In English you know ‘dude’, ‘Sir’, ‘Miss’, ‘Madam’, but how do you address people in the Chinese language?
Don’t ever address Chinese people with ‘pretty girl’ or ‘handsome guy’
Sometimes, beginning students (often male) step into the classroom and call their female teacher “měi nǚ”(美女: beautiful girl), and expected them to react by being flattered. But they are never. Chinese teachers will know you are learning a language and that you don’t know the full context of this way of addressing someone in Chinese: but it’s extremely cringy. Students, when explained to, will be confused because they know that “美女” literally means “beautiful girl”. And sometimes they will have amused some waitresses with these words.But it’s not an appropriate way to address young women in China.
Once you notice that “美 女” is used everywhere to address young girls regardless of your looks, you no longer take it as a compliment. Some people even find it flirtatious. In fact, we only use it as an alternative for more formal terms such as “xiǎojiě” (小姐: miss) and “nǚshì” (女土: Lady). “小姐” sometimes even connotes prostitutes. Not exactly complimentary.
Similarly, “shuàigē” (帅哥:handsome guy), is used to address any young man regardless of their looks, and despite 帅哥’s literal meaning. I’m not certain whether or not people are actually offended by being called 美女 or 帅哥 however these terms still might be considered awkward by some.
How to address people of around the same age
先生 (xiān sheng) equals to ‘Mister’, and you can address a man this way. You can add a person’s last name in front of it, such as: ‘早上好，王先生’. The female equivalent is 女士 (nǚ shì). If you know someone is married, you can even use 太太 (tài tai), and add the person’s last name (her own, not her husbands) in front of it: ‘麻烦你，周太太.’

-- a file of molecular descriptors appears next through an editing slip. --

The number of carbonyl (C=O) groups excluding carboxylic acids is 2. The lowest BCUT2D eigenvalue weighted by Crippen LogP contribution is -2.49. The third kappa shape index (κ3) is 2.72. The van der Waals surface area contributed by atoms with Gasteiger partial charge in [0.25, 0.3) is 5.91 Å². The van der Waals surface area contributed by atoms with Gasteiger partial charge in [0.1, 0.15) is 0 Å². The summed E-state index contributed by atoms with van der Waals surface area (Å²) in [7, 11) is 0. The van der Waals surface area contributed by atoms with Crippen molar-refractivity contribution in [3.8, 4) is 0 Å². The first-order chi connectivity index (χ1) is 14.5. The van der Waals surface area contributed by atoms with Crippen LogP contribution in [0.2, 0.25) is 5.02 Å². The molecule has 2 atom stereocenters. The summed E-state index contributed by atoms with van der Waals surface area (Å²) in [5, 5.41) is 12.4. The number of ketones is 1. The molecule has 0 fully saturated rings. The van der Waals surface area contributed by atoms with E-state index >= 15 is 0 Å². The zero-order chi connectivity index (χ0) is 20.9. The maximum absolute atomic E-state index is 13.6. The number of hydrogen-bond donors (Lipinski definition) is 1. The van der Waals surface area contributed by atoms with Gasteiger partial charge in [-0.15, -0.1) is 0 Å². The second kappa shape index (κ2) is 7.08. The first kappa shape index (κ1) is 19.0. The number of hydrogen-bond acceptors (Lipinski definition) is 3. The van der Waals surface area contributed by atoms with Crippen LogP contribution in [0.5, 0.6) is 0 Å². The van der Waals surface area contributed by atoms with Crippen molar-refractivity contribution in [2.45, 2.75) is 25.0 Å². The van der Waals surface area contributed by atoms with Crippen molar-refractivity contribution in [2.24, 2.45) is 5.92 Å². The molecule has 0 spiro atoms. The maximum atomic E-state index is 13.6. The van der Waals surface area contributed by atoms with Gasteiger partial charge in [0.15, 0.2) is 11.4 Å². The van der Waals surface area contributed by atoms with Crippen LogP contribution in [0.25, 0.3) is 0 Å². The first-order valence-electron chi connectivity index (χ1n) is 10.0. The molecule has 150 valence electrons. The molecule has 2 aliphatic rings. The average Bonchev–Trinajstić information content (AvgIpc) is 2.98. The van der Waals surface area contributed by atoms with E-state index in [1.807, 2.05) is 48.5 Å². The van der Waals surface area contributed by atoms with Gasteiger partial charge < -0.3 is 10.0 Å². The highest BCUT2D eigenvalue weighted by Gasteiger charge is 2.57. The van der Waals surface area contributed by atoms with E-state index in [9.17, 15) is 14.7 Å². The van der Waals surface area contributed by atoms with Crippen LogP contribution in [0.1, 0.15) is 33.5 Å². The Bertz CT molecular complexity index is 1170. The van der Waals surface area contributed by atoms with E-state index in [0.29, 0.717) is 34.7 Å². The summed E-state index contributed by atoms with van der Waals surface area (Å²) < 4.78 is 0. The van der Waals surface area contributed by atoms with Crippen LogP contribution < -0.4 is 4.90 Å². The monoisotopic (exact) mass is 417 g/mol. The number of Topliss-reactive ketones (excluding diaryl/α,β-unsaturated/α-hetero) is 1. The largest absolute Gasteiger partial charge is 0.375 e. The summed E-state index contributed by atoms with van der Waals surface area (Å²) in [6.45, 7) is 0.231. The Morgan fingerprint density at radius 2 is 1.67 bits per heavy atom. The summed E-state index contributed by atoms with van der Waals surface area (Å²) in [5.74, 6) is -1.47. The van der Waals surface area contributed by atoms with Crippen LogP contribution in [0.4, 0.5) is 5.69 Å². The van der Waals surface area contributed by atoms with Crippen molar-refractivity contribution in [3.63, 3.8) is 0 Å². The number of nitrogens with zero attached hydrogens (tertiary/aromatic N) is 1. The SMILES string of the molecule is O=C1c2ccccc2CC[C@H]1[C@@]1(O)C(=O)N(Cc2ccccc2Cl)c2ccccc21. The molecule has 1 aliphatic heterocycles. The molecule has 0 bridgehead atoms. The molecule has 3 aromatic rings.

How to address seniors in Chinese
The Chinese system to address people is complicated and can be confusing to foreigners. Similarly, Chinese people address strangers with terms we use for relatives to build closeness and familiarity. This sometimes confuses foreigners. Before a foreign student met with his Chinese girlfriend’s parents, his girlfriend told him that he should call her parents “shūshu” (叔叔: uncle) and “āyí” (阿姨: aunt). He felt so uncomfortable.
Even in public, we always call men of our father’s age, 叔叔 and women of our mother’s age, 阿姨.
For some seniors, it’s easier to keep a conversation casual and pleasant if you address them as “yéye”(爷爷: grandpa from father’s side) or “nǎinai” (奶奶: grandma from father’s side).
How to address children
Instead of addressing children as “érzi”(儿子: son), “nǚér”(女儿: daughter), or “háizi”(孩子: kid), you can address them as “xiǎopéngyou” (小朋友: little friend).
If you’re not sure…
If you’re not sure how to address someone, play it safe and use “nǐhǎo”(你好: hello) as my omnipotent term to attract people’s attention!
More reading: How to greet someone in Chinese